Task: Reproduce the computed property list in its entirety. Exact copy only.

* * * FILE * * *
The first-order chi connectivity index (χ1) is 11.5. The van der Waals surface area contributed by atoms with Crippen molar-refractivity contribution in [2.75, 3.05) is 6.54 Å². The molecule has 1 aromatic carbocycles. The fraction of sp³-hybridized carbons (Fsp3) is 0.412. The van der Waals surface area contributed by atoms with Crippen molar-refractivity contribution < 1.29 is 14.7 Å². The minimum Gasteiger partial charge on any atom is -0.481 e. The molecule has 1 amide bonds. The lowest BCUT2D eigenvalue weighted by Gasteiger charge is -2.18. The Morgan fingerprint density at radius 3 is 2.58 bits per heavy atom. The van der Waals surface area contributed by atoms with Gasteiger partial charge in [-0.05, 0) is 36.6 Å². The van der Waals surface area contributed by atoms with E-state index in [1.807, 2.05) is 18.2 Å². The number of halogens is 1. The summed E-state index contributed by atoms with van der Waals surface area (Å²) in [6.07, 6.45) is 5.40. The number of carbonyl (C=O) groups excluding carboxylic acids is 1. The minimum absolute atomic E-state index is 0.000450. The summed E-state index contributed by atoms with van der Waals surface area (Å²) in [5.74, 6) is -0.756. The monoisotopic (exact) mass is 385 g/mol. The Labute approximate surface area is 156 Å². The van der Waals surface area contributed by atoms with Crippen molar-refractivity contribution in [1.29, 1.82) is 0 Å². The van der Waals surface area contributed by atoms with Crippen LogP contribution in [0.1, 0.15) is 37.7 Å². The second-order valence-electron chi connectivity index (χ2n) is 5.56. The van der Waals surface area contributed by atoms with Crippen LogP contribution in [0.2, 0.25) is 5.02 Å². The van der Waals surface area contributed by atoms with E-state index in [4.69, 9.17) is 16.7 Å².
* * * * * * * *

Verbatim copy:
The first-order chi connectivity index (χ1) is 11.5. The van der Waals surface area contributed by atoms with Crippen molar-refractivity contribution in [2.75, 3.05) is 6.54 Å². The molecule has 1 aromatic carbocycles. The fraction of sp³-hybridized carbons (Fsp3) is 0.412. The van der Waals surface area contributed by atoms with Crippen molar-refractivity contribution < 1.29 is 14.7 Å². The minimum Gasteiger partial charge on any atom is -0.481 e. The molecule has 1 amide bonds. The lowest BCUT2D eigenvalue weighted by Gasteiger charge is -2.18. The Morgan fingerprint density at radius 3 is 2.58 bits per heavy atom. The van der Waals surface area contributed by atoms with Gasteiger partial charge in [-0.05, 0) is 36.6 Å². The van der Waals surface area contributed by atoms with E-state index in [1.807, 2.05) is 18.2 Å². The number of halogens is 1. The summed E-state index contributed by atoms with van der Waals surface area (Å²) in [6.07, 6.45) is 5.40. The number of carbonyl (C=O) groups excluding carboxylic acids is 1. The minimum absolute atomic E-state index is 0.000450. The summed E-state index contributed by atoms with van der Waals surface area (Å²) in [5.74, 6) is -0.756. The monoisotopic (exact) mass is 385 g/mol. The Labute approximate surface area is 156 Å². The van der Waals surface area contributed by atoms with Crippen molar-refractivity contribution in [1.29, 1.82) is 0 Å². The van der Waals surface area contributed by atoms with Crippen LogP contribution in [0.1, 0.15) is 37.7 Å². The second-order valence-electron chi connectivity index (χ2n) is 5.56. The van der Waals surface area contributed by atoms with Crippen LogP contribution in [0.2, 0.25) is 5.02 Å². The van der Waals surface area contributed by atoms with E-state index in [4.69, 9.17) is 16.7 Å².